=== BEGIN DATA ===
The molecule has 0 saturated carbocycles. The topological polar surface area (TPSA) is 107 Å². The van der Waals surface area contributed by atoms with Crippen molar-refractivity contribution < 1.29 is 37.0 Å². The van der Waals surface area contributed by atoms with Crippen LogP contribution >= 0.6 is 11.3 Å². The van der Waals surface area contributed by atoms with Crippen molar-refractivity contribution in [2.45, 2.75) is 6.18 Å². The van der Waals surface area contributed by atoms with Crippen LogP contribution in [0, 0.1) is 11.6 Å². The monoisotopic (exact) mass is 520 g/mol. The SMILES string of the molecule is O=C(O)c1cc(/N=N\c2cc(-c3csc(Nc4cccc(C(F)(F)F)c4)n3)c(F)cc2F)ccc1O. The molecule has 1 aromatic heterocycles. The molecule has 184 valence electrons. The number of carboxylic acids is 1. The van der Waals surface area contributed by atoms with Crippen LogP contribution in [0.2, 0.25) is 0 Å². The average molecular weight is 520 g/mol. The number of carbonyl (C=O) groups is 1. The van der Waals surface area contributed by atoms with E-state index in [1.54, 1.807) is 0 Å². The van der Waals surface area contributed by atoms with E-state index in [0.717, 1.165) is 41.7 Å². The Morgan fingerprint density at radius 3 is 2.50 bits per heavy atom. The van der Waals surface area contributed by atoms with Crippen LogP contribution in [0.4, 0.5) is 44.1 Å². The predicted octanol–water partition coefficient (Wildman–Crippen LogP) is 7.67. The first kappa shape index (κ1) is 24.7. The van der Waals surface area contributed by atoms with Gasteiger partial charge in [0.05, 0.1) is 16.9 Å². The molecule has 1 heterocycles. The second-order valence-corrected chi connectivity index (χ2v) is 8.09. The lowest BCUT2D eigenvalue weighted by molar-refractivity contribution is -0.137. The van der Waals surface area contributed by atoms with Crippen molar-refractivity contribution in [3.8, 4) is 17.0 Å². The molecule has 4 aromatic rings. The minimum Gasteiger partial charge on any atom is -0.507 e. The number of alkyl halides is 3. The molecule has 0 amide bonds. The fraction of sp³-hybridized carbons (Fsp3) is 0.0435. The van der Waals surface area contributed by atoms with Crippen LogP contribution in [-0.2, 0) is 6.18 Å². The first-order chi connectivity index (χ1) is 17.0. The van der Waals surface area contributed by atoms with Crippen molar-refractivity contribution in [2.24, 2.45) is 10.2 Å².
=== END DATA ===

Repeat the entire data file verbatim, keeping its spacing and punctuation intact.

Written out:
The molecule has 0 saturated carbocycles. The topological polar surface area (TPSA) is 107 Å². The van der Waals surface area contributed by atoms with Crippen molar-refractivity contribution < 1.29 is 37.0 Å². The van der Waals surface area contributed by atoms with Crippen LogP contribution >= 0.6 is 11.3 Å². The van der Waals surface area contributed by atoms with Crippen molar-refractivity contribution in [2.45, 2.75) is 6.18 Å². The van der Waals surface area contributed by atoms with Crippen LogP contribution in [0, 0.1) is 11.6 Å². The monoisotopic (exact) mass is 520 g/mol. The SMILES string of the molecule is O=C(O)c1cc(/N=N\c2cc(-c3csc(Nc4cccc(C(F)(F)F)c4)n3)c(F)cc2F)ccc1O. The molecule has 1 aromatic heterocycles. The molecule has 184 valence electrons. The number of carboxylic acids is 1. The van der Waals surface area contributed by atoms with Crippen LogP contribution in [0.2, 0.25) is 0 Å². The average molecular weight is 520 g/mol. The number of carbonyl (C=O) groups is 1. The van der Waals surface area contributed by atoms with E-state index in [1.54, 1.807) is 0 Å². The van der Waals surface area contributed by atoms with E-state index in [0.717, 1.165) is 41.7 Å². The Morgan fingerprint density at radius 3 is 2.50 bits per heavy atom. The van der Waals surface area contributed by atoms with Crippen LogP contribution in [0.4, 0.5) is 44.1 Å². The predicted octanol–water partition coefficient (Wildman–Crippen LogP) is 7.67. The first kappa shape index (κ1) is 24.7. The van der Waals surface area contributed by atoms with Gasteiger partial charge in [0.05, 0.1) is 16.9 Å². The molecule has 1 heterocycles. The second-order valence-corrected chi connectivity index (χ2v) is 8.09. The lowest BCUT2D eigenvalue weighted by molar-refractivity contribution is -0.137. The van der Waals surface area contributed by atoms with Crippen molar-refractivity contribution in [3.8, 4) is 17.0 Å². The molecule has 4 aromatic rings. The minimum Gasteiger partial charge on any atom is -0.507 e. The number of alkyl halides is 3. The molecule has 0 amide bonds. The fraction of sp³-hybridized carbons (Fsp3) is 0.0435. The van der Waals surface area contributed by atoms with Crippen LogP contribution in [-0.2, 0) is 6.18 Å². The first-order chi connectivity index (χ1) is 17.0. The van der Waals surface area contributed by atoms with Crippen molar-refractivity contribution in [2.24, 2.45) is 10.2 Å².